This has left me wondering whether I have been far too lazy when observing weavers at Al Hayer. Baya weaver females and young birds look similar to streaked weaver (but with a larger bill). However the breeding male in particular  should be distinct. I won't be making this lazy mistake again. Has a potential addition to my Saudi list been on my local patch all along?

black bush robin

There were a few other species around at al Hayer, notably both types of bush robin: the resident black bush robin and the summer breeding rufous bush robin.

rufous bush robin

Most rufous bush robin are passage birds but a few stay the summer to breed.


a row of laughing dove

And of course laughing dove, collared dove and Namaqua dove were omnipresent as usual although mostly keeping in the shade.

On leaving Al Hayer at midday we moved off to Wadi Madeeyah in search of Bonelli's eagle. Al Hayer was getting too hot for walk-based birding and the search for the eagle could mostly be conducted by car.

In the mid 1990s a journal paper was released that proved a pair of Bonelli's eagle had been successfully breeding in Wadi Namar. In 1999 there was the last report I have seen of Bonelli's eagle at Wadi Madeeyah.

Wadi Namar and Wadi Madeeyah are two of a series of wadis which run west-east on the western side of Riyadh. All flow into the north-south Wadi Hanifah. Both these two are under considerable development pressure and the search for the eagle may be too late.

a lake at Wadi Madeeyah

Nevertheless I entered Wadi Madeeyah with David Dungus for the first time for both of us (although I have been to Wadi Namar several times before).

The bad news is that we didn't see any eagle despite searching from one end of the wadi to the other. The slightly better news (although it didn't fully compensate) was the discovery of two major fresh water lakes at the western end.

little ringed plover

The heavy rain in April seems to have left a large legacy here with two beautiful lakes. A check on the bird life at the lake showed black winged stilt and little ringed plover as the only obvious water birds around. These are the same two water birds that can be found in summer in near-by Wadi Namar.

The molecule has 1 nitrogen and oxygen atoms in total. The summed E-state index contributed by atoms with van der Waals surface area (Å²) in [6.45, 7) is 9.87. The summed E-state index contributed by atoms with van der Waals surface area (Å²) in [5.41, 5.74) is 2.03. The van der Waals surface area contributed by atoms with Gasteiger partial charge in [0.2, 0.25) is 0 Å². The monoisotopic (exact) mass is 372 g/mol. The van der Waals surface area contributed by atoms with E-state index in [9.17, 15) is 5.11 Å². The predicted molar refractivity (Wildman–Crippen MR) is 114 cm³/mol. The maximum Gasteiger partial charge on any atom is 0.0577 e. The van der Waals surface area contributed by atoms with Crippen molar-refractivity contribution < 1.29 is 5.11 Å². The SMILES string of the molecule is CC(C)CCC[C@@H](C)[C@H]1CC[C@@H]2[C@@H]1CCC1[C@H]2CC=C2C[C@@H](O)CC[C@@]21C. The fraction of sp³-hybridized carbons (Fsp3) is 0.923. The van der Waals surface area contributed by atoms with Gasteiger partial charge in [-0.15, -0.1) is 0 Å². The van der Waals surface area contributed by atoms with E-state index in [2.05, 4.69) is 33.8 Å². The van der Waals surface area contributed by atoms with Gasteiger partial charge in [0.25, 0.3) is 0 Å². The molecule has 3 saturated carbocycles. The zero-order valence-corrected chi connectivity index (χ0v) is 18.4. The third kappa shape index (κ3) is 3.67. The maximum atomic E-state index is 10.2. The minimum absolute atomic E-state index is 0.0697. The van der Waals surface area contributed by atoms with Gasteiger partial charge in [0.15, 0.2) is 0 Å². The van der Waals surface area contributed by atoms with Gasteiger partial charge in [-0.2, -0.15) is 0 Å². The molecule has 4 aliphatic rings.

black winged stilt

Otherwise the birds of the wadi included three types of dove (feral rock dove, laughing dove, collared dove) and two types of bulbul (yellow vented bulbul and white eared bulbul). The two small birds were house sparrow and desert lark.

I will continue to look for Bonelli's eagle west of Riyadh. I will start investigating wadis  a little further away from the city. I am still hopeful it isn't extinct in this area.


 

Monday, 17 June 2013

Warblers and more on Jebel Lawz

As I have already trailed, Jebel Lawz above about 1800 metres is so temperate that Viv Wilson and I saw several birds which are not know to summer in Saudi Arabia. One of these which we saw was  featured in a previous blog and is black headed bunting.

Garden warbler

Three warblers which we also observed were easily identified. These are blackcap, garden warbler and eastern olivaceous warbler. We strongly suspect that at least blackcap has bred there this summer. We saw 5 of them in a small area. One was an adult male (with black cap) and the other four were either juveniles or female (with brown caps).


Blackcap and garden warbler

A fourth warbler caused more identification difficulties mostly because all the pictures were obscured by twigs. The bird just wouldn't behave for the camera. It is however definitely a lesser whitethroat. Like all the other warblers this species should be further north in June. It's outside its known summer range.